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Published: August 11th 2010
I have been sponsoring 7 year old Vuon for the past 2 years or so and after arranging to visit his village months before leaving Australia I have been really looking forward to the trip. I decided to sponsor a child after years of saying that I wanted to but always using the excuse that 'I cant afford it right now' well finally I realised that with that attitude I would never have the money so I just did it. Now two years after signing up and after several letters back and forth (translated from Khmer) I finally got to visit the village and meet Vuon and his family.
Vuon's village is called Rum Deng in the Commune of Tram Sarsar, District Srey Snam, Siem Reap Province (say that 3 times quickly). Plan staff member Tino picked me up from my hotel at 8am and together with the driver we made the 2 hour journey to Rum Deng, which happens to be the furtherest village that Plan work with.
Once off the highway the roads were pretty bad, with a lot of bumping and jumping going on, not to mention the occasional flooded sections. One of the reasons Plan
works out in this area is because it is so isolated. Before Plan started work in 2007 there were no schools, medical centre's and few clean wells. Now with the help of sponsorship as well as many other funding sources the communities have several primary schools, one large high school, many wells with pumps and one very important medical centre. The medical centre is staffed only by nurses but in the 10 days of August this year they have delivered 12 babies already! These babies would other wise have been delivered in the villages in unsanitary conditions with a high risk of complications or infection.
After passing through many very poor villages and past countless rice fields we finally arrived in Rum Deng. All the neighborhood children were out to greet us and I recognised Vuon from his photos straight away. As we pulled up to the family hut his mother quickly tucked his shirt in and made him stand up straight.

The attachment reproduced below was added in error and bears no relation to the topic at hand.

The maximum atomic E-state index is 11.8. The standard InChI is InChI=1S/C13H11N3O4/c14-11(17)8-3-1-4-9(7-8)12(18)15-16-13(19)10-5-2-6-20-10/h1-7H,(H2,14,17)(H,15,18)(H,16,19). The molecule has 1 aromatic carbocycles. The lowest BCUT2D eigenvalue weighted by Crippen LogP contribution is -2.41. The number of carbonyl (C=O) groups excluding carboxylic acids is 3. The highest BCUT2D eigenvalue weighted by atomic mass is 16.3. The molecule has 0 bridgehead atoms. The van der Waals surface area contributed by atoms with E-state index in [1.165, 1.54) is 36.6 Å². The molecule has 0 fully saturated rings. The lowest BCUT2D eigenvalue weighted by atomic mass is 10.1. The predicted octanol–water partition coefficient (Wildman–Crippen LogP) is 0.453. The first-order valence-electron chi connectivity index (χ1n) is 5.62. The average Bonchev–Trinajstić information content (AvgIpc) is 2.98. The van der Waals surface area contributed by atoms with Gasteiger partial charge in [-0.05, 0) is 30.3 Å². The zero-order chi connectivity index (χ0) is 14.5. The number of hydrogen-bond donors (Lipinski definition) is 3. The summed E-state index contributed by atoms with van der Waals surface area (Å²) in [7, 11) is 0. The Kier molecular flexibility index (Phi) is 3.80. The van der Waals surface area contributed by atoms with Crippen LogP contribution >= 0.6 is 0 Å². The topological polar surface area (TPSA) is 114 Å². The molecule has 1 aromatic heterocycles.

Vuon's family are rice farmers and have 2 hectares of rice fields which is apparently large for this district. He has two younger brothers, one under 12 months old. The thing that struck me as I
entered their hut (with the rest of the neighborhood following) was the complete lack of 'things'. Their hut is built on stilts and is one large wooden planked room with 1 bed and mosquito net, two other mats and some cooking pots and pans. Yes folks thats it! So for all those western kids who complain about not having the latest computer game or shiny new bike I would like for you to think about these children who dont even have a pair of shoes!
So I was invited to sit on the mat and served a fresh coconut (yum) whilst everyone gathered round. I had brought books, pens and balloons for the kids so I handed out the balloons and then Tino explained that we would ask the children to play some games in order to establish who got to have a notebook and pen. Really there was plenty for everyone but it was nice to make a game of it, interact with the children and have a good laugh.
After all the children had participated in some kind of game and received their notebook and pen Tino showed the whole group the folder I had made
with pictures of Australia and a few bits and pieces. He explained that I was from Australia and demonstrated how a Kangaroo hops around, it was pretty funny. When he told them my name was Lisa, they were happy it was an easy name to remember and it turns out they have the name Lisa in khmer as well. In fact one of the little girls in the village was named Lisa, so there you go my boring name came in handy for something!
As the end of the visit neared I gave the family a gift of toothbrushes, toothpaste, shampoo etc and then had to say my goodbyes. It was a fabulous day and I definitely hope to visit again in the years to come in order to see the differences and improvements that Plan are constantly making.
On the way home we visited a couple of Plan schools and the medical centre. The high school is 15km from Vuon's village so any teenagers who wish to go to school make the 1hr journey on bicycle every day. That makes the 20 minute walk I did and complained about as a kid seem ridiculous!
was a fantastic opportunity to see where the sponsorship dollars are going. I know some people have the view that sponsorship funds get caught up in admin fees and never reach the community. Now I have seen what Plan is doing I can say that I wholeheartedly believe in the process and know however small, it is making a difference to the health and education of these villagers.
Sign up for child sponsorship now at
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